You’re an unlicensed college freshman in a strange new town. Stranded by the mysteries of the bus system and unable to fend for yourself, you reach into your pocket for the modern world’s universal solution: your smartphone. Quickly, calmly, you prepare to call an affordable savior.
And after years of waiting, ridesharing services such as Lyft and Uber are almost upon us, to help with this need.
Although Uber, Lyft and similar services did struggle to be allowed to legally operate their business, most major cities and states are now serviced by them, including New York City. Why, then, was New York state forgotten for so long?
Uber, Lyft and other ride-sharing companies are examples of how the Internet has connected individuals to find new ways to solve old problems. Crowdsourcing and the shared economy are powerful new methods. As they are very different business models than traditional taxicab companies, these new businesses have been termed "transport network companies" in legal discussions. Uber and Lyft have swept through the U.S. and now operate in all 50 states except for three: Wyoming, Alaska and New York. They have even begun to operate outside the U.S. Uber operates in a staggering list of cities across the globe, from Lima to Perth.
But this is soon about to change. Recently, a tentative bill was put into effect which will allow you to summon a car through your smartphone. These ride-sharing companies will slowly begin to make their way through the rest of New York beginning in July. It was tucked into the state budget passed on Saturday, April 8th and it will take about 90 days for it to become fully enacted.
However, the expansion will take time, with Uber and Lyft considering their strategies based on demand in certain areas. Lyft, for example, has yet to determine whether it will do a state-wide release or if they will move throughout the state incrementally due to the driver supply. Uber hopes to launch throughout most of the state, with hopes of the entire state if demand proves strong enough.
New York City saw its first motorized, quintessential yellow taxicabs in 1907. The taxi industry grew into a lucrative trade. Like any capitalist business, its primary goal is profit, even as its customers clamor for the legalization of transportation network companies. Many of today's taxi drivers are resistant to transportation network companies for fear of job security. Companies like Uber and Lyft, however, are much more responsive to the economy’s swings of supply and demands and their democratic business models allow anyone who passes the proper safety regulations to be in business. All around, this new mode of transportation helps the roads become a smoother place.
Uber and Lyft, however, also require safety measures for their employees. Drivers must be registered, licensed and have their backgrounds thoroughly checked. This may mean that it will take a little while to gain a sufficient amount of drivers for these services before they are fully released throughout the state.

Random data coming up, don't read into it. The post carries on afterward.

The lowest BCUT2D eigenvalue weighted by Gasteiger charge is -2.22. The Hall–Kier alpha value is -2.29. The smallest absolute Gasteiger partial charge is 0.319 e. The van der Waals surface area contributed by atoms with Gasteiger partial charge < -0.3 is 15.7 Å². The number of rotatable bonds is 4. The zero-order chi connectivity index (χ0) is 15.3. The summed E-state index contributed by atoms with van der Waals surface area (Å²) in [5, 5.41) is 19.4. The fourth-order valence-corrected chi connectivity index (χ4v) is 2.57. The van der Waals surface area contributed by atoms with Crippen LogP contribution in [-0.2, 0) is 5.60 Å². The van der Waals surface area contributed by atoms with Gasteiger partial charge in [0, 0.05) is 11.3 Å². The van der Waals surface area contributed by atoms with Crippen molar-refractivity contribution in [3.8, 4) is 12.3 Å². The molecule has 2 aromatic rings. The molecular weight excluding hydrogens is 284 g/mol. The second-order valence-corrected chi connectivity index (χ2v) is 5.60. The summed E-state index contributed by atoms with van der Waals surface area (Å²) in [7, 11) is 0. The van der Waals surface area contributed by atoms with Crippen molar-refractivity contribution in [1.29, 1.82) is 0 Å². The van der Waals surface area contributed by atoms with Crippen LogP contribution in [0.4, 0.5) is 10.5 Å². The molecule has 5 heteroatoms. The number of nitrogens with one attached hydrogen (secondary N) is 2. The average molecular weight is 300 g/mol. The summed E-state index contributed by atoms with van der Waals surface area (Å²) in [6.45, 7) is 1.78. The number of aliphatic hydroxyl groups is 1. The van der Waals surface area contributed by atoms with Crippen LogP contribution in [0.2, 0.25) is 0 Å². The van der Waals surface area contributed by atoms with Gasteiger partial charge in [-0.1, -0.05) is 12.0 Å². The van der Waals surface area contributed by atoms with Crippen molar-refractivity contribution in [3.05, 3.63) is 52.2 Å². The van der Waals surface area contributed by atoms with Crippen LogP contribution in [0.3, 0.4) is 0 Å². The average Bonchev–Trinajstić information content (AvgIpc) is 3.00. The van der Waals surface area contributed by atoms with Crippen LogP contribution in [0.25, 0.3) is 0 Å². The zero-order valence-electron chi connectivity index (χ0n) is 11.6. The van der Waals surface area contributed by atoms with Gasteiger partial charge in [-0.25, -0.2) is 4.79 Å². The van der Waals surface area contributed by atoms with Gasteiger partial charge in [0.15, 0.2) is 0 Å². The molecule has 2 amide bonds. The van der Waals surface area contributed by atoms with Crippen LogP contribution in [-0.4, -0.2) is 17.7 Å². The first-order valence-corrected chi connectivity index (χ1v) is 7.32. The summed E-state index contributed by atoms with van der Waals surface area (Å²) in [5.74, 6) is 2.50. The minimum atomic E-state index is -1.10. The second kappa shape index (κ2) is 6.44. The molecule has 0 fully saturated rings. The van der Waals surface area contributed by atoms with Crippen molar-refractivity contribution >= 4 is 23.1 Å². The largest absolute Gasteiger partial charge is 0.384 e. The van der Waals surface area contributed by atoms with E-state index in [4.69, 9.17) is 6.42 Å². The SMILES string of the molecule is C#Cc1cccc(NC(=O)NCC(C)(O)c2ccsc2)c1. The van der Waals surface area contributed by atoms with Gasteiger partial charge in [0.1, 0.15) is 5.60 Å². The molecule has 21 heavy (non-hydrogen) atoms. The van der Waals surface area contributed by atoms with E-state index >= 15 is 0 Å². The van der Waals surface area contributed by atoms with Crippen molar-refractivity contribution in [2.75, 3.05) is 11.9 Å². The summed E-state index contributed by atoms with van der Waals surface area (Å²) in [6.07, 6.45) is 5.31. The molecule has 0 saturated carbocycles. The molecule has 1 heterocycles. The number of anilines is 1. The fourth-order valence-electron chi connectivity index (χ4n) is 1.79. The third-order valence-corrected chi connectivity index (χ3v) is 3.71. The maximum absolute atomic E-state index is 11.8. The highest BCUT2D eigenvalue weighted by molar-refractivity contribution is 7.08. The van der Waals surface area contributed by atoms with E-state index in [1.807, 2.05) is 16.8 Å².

Earlier this year, New York state Governor Andrew Cuomo unveiled a new plan for expanding transport network companies to the rest of New York in his annual State of the State address. "My message is upstate New York matters and it's not right or fair that upstate doesn't have this new innovation that spurs the economy, can save money and save lives," said Cuomo in his efforts to bring ridesharing to the rest of the state.
Cuomo’s original plan was to have the state regulate transport network companies, instead of local governments which regulate taxi companies. On Feb. 6, the state senate voted to allow transport network companies to expand across New York. The senate voted to also delegate the power to regulate these companies to the state, as well as lower the tax that Cuomo had originally placed on the companies. Complications soon arose, however. Insurance laws vary greatly across the U.S. and New York’s own insurance laws are quite peculiar, which is why it has taken so long to bring ridesharing to the rest of New York. Now that the squabbling over insurance has ended, the process will move much faster from here. Theoretically at least.
Counties within New York still have the ability to opt-out of the service if they chose. This was a compromise included in the bill for Assembly Democrats who wanted local governments to have control over the industry. Rochester Mayor Lovely Warren has been a proponent of these ride sharing services, however, so it would be unlikely if Rochester chose to opt-out.
There will be a 4 percent state tax placed on each trip, along with a 2.5 percent charge as compensation for your driver. If you care to drive and make some extra money for college expenses, you need to be at least 19 and have a license and insurance. Extensive criminal checks will also be used on drivers. The DMV is currently undergoing a process to allow people to sign up as drivers, and will be working over the next 90 days to get that in place.
RIT has their own chapter of the New Yorkers for Ride-sharing Coalition (NYRC), which helped to bring notice to New York state's desire. NYRC is an alliance of businesses, charities and individuals committed to pushing for ride-sharing to be legalized across the state. RIT's student government president, Andrea Shaver, is a member herself, and helped to convince others of the need that college students have of such services . Rochester has a lot to offer and enjoying the city we live and study in will be much easier when Uber and Lyft hit our streets.